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Vacant homes causing trouble in Reynoldsburg
Stronger code enforcement is needed throughout the city of Reynoldsburg, urged representatives of the Quarry Park Homeowner's Association.
Brett Baxter and Doug Lahman came to the June 9 meeting of Reynoldsburg City Council with a plea for improved code enforcement city-wide.
"Houses are starting to have grass that is knee-high because people are losing their homes," Baxter said.
He urged the city to help keep property values high by being proactive about the issue of vacant, foreclosed homes in the community and create a plan to keep grass trimmed in the summer, and water shut off in the winter.
"We need to keep going out and visibly check on these homes," he said.
Baxter said he is also concerned that residents don't know who to contact to report such issues. He cited an example of a home where a trailer was parked on the grass, which the city prohibits. A neighbor called the police department about the matter, Baxter said, and was told it was okay for that to occur. He urged the mayor to put code enforcement information on the city's Web site and also help the police department get residents to the correct information.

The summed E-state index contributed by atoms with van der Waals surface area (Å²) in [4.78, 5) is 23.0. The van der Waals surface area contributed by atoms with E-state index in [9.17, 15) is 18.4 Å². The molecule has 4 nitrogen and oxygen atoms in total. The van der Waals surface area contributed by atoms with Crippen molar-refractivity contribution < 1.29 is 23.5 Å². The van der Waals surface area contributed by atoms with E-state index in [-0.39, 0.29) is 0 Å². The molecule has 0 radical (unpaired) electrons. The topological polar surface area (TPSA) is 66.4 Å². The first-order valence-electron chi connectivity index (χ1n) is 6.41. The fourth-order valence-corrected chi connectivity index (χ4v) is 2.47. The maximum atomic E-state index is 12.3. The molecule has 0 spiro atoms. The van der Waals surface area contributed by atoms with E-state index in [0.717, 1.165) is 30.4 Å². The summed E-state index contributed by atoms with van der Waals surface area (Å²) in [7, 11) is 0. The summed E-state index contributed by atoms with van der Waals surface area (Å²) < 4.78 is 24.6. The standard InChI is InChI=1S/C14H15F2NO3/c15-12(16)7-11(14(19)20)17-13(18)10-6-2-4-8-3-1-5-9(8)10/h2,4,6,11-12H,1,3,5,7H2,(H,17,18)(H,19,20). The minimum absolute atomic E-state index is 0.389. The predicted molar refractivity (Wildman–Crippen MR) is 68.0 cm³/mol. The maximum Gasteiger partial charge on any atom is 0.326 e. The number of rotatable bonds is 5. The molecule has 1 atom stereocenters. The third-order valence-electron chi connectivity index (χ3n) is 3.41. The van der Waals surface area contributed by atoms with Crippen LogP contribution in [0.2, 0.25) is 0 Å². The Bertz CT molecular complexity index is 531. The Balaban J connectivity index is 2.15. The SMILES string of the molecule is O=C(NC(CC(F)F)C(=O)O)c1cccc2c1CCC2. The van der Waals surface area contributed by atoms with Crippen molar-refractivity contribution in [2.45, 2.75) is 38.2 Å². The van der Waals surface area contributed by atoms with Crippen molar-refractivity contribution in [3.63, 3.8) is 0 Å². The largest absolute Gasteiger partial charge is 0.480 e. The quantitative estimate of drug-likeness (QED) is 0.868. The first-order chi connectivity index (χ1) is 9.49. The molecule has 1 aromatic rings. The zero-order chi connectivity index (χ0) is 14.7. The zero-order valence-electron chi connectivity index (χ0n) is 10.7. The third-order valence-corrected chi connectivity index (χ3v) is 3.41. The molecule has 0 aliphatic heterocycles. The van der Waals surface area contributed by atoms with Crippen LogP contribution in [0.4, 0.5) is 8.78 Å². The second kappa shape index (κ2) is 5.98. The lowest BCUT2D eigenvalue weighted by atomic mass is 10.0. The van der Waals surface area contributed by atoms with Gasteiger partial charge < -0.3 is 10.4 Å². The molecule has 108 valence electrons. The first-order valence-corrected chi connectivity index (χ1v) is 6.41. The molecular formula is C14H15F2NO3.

Lahman said he has contacted the code enforcement office about a home that has excessive mulch and weeds, which he believes could be a fire hazard and/or serve as a home for rodents.
"We'll give them (code enforcement) the opportunity to check on it," commented William Hills, president of council. "It certainly is a different way to take care of your yard than grass."
Also during the public comment portion of the meeting, Reynoldsburg resident Steve DeBolt, the city's former safety/service director, recalled his first impression of the Reynoldsburg community.
"When I drove down Main Street for the first time, I said to myself, 'It looks like a nice town to live in,' " he said. "Being here, living here, having the opportunity to work here .... It's been a privilege."
He said one thing that has been waning in the city in recent months has been respect.
"Sometimes in human interactions I think we forget how to treat each other," he said. "If we all can live up to that...I think this city will be the city it was when I first came here."
Other Reynoldsburg news
•Approved legislation allowing City Auditor Richard Harris to work with FEMA in processing paperwork for reimbursement to the city for snow removal from March 7-9. FEMA is expected to reimburse the city $27,000 for costs related to overtime, salt and administrative time related to the storm.
•Heard the first reading of legislation for the 2009 tax budget. A public hearing on the matter will be held at 7:15 p.m. June 23.
•Amended various sections of the stormwater service fee crediting mechanism and accepted various easements from Distribution Land Corp. and Tata Corp.
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